DEADLINE: December 31, 2018
Required Minimum Distributions (“RMDs”) from Retirement Plans
Verify with the TPAs/recordkeepers for your retirement plans that annual required minimum distributions have been paid.
Corrective Distributions from 401(k) Plans
If your 401(k) plan failed ADP/ACP (Actual Deferral Percentage (ADP) and Actual Contribution Percentage (ACP)) nondiscrimination testing for 2017 and you failed to process all corrective distributions by March 15, 2018, process all remaining corrective distributions and report the 10% excise tax on Form 5330.
Correct Operational Errors in Retirement Plans
Confirm that all necessary remedial action, to address and correct any operational errors identified during the 2018 plan year, have been fully implemented, funded, and memorialized with appropriate documentation.
Correct Failed Nondiscrimination Tests
Process corrections if your cafeteria plan or dependent care flexible spending accounts failed nondiscrimination tests under Code Sections 125 or 129 for 2018.
Retirement Plan and Health and Welfare Plan Amendments
For calendar year retirement plans and health and welfare plans adopt amendments reflecting discretionary changes made to the plans’ terms or design that were implemented in 2018, but have not yet been memorialized in writing, or that will take effect in 2019, but must be adopted before being implemented.
Adopt amendments for enhanced disability claims procedures effective April 1, 2018:
- Wrap documents, SPDs (Summary Plan Description), and disability insurance documents: Amend the appropriate documents (or confirm insurance carrier has done so) to reflect the new disability claims procedures.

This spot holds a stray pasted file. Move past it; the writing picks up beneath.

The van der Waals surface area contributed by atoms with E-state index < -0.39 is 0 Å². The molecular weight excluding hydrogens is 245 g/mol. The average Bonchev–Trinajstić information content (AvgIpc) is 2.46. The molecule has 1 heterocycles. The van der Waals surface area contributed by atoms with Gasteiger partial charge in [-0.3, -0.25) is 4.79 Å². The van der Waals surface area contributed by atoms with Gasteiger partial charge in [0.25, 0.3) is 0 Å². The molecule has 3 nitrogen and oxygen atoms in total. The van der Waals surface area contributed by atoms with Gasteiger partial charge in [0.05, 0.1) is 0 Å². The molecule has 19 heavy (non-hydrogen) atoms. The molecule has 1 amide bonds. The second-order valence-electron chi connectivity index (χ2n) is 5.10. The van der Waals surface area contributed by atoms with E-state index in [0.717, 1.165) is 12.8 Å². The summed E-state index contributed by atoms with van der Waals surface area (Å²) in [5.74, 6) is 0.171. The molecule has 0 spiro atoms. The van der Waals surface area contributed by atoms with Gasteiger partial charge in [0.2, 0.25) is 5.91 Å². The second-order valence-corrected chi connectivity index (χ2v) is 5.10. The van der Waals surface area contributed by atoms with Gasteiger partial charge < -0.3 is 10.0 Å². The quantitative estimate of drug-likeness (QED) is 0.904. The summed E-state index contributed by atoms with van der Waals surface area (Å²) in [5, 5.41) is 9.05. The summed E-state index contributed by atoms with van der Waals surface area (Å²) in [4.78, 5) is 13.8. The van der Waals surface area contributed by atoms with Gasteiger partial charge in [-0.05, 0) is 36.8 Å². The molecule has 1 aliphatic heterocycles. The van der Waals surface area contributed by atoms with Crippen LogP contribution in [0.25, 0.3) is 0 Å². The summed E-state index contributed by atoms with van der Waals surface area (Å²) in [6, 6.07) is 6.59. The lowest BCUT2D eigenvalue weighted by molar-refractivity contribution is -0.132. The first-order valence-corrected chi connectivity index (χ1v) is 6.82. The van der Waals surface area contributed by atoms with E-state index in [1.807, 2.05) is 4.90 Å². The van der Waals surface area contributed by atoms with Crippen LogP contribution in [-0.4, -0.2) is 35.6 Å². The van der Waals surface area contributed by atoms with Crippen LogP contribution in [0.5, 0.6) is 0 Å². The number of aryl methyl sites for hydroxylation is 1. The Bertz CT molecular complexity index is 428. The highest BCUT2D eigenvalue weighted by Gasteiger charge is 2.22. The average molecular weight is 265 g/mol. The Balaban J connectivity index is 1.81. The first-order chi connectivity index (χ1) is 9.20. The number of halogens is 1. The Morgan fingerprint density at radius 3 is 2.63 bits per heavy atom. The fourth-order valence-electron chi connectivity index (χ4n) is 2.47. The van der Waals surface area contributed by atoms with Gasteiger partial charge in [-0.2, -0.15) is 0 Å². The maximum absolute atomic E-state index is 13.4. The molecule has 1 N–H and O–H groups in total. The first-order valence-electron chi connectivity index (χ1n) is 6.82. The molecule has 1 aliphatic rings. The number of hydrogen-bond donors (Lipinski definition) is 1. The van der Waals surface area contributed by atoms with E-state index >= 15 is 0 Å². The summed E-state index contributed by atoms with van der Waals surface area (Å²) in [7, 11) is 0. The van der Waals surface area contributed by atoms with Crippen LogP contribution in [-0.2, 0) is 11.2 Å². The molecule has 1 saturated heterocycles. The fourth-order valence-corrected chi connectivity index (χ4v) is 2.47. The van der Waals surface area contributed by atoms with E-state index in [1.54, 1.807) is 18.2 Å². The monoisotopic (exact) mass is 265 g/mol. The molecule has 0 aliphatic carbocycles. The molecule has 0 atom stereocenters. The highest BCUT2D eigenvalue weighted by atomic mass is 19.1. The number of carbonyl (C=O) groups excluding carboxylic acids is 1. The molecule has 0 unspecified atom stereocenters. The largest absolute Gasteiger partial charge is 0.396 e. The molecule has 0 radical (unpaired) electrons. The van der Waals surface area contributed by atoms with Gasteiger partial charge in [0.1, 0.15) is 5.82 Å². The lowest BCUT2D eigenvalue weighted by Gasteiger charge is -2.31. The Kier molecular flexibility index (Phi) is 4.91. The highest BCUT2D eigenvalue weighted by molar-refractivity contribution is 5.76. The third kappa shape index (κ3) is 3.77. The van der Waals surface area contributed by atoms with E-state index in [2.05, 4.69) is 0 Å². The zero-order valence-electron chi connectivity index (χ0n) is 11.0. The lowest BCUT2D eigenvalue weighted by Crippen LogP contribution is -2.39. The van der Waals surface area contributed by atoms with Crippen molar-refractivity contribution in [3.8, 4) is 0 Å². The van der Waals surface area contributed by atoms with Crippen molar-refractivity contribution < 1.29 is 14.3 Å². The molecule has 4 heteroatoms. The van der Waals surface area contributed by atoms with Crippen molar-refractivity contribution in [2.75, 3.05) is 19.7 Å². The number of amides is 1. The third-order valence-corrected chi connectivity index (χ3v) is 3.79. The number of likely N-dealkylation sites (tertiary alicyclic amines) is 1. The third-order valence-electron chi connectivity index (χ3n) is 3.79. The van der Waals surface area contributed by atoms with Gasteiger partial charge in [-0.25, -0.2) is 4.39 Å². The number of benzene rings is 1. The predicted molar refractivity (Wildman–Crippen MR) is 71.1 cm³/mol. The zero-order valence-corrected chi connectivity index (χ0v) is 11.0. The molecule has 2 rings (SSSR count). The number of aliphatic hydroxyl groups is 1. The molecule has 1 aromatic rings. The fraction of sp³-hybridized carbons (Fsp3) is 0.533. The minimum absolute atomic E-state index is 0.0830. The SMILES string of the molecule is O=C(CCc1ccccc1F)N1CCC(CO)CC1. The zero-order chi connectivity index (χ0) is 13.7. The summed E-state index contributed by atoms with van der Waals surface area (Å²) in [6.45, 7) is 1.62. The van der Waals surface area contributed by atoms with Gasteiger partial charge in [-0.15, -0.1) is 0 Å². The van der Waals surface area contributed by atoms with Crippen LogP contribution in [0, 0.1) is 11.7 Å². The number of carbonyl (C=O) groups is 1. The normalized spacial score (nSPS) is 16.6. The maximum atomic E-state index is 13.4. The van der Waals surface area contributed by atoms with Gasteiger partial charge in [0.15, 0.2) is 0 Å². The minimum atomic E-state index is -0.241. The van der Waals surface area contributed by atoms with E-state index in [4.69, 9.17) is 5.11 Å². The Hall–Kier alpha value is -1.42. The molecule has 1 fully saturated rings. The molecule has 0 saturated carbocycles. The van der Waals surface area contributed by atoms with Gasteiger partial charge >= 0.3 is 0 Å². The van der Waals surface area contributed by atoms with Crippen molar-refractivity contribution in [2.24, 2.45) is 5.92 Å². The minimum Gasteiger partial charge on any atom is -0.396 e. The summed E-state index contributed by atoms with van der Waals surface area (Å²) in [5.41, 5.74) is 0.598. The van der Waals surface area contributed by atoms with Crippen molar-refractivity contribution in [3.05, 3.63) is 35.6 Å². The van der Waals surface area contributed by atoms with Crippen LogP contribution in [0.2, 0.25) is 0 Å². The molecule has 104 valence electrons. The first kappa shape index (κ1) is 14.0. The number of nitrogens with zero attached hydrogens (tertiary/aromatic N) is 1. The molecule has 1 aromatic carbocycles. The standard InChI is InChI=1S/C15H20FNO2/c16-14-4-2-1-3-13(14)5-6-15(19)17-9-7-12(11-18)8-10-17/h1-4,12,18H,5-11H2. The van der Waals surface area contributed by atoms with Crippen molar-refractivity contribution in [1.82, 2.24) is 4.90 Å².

- Retirement plan documents and SPDs:
- Amend the disability claims procedures to comply with DOL regulations for disability claims filed after April 1, 2018; or
- Amend the definition of disability, so the plan administrator has no discretion in the determination of a disability (e.g., decision made by the Social Security Administration or long-term disability plan).
Other possible amendments for retirement plans include changes to loan repayment terms by former employees (effective 2018) and to hardship distributions (effective 2019).
Maximum Out of Pocket (“OOP”) Limits
Review your health plan’s OOP limits for compliance with the maximum limits that are permissible under the ACA:
- For in-network essential health benefits for 2019, the OOP limits are $7,900 for self-only coverage and $15,800 for other coverage options.
- However, because the OOP limits for individuals are embedded with other than self-only coverage, the maximum OOP limit for in-network essential health benefits cannot exceed $7,900 per covered individual.